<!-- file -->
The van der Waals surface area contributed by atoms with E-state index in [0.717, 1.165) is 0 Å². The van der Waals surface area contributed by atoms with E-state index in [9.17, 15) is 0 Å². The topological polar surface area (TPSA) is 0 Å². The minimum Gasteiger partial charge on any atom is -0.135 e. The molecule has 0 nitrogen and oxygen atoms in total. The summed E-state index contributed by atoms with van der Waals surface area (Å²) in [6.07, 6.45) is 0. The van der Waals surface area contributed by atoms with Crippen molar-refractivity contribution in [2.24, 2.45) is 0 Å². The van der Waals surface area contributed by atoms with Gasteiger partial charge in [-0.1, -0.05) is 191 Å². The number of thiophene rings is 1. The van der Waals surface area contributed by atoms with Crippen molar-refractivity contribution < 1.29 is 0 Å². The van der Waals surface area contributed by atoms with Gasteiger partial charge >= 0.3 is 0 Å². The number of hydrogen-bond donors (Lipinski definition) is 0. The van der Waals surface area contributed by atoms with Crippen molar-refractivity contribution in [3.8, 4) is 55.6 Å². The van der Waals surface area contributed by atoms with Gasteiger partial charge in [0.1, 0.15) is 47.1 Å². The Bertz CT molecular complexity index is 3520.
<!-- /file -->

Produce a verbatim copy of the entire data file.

The van der Waals surface area contributed by atoms with E-state index in [0.717, 1.165) is 0 Å². The van der Waals surface area contributed by atoms with E-state index in [9.17, 15) is 0 Å². The topological polar surface area (TPSA) is 0 Å². The minimum Gasteiger partial charge on any atom is -0.135 e. The molecule has 0 nitrogen and oxygen atoms in total. The summed E-state index contributed by atoms with van der Waals surface area (Å²) in [6.07, 6.45) is 0. The van der Waals surface area contributed by atoms with Crippen molar-refractivity contribution in [2.24, 2.45) is 0 Å². The van der Waals surface area contributed by atoms with Gasteiger partial charge in [-0.1, -0.05) is 191 Å². The number of thiophene rings is 1. The van der Waals surface area contributed by atoms with Crippen molar-refractivity contribution < 1.29 is 0 Å². The van der Waals surface area contributed by atoms with Gasteiger partial charge >= 0.3 is 0 Å². The number of hydrogen-bond donors (Lipinski definition) is 0. The van der Waals surface area contributed by atoms with Crippen molar-refractivity contribution in [3.8, 4) is 55.6 Å². The van der Waals surface area contributed by atoms with Gasteiger partial charge in [0.1, 0.15) is 47.1 Å². The Bertz CT molecular complexity index is 3520.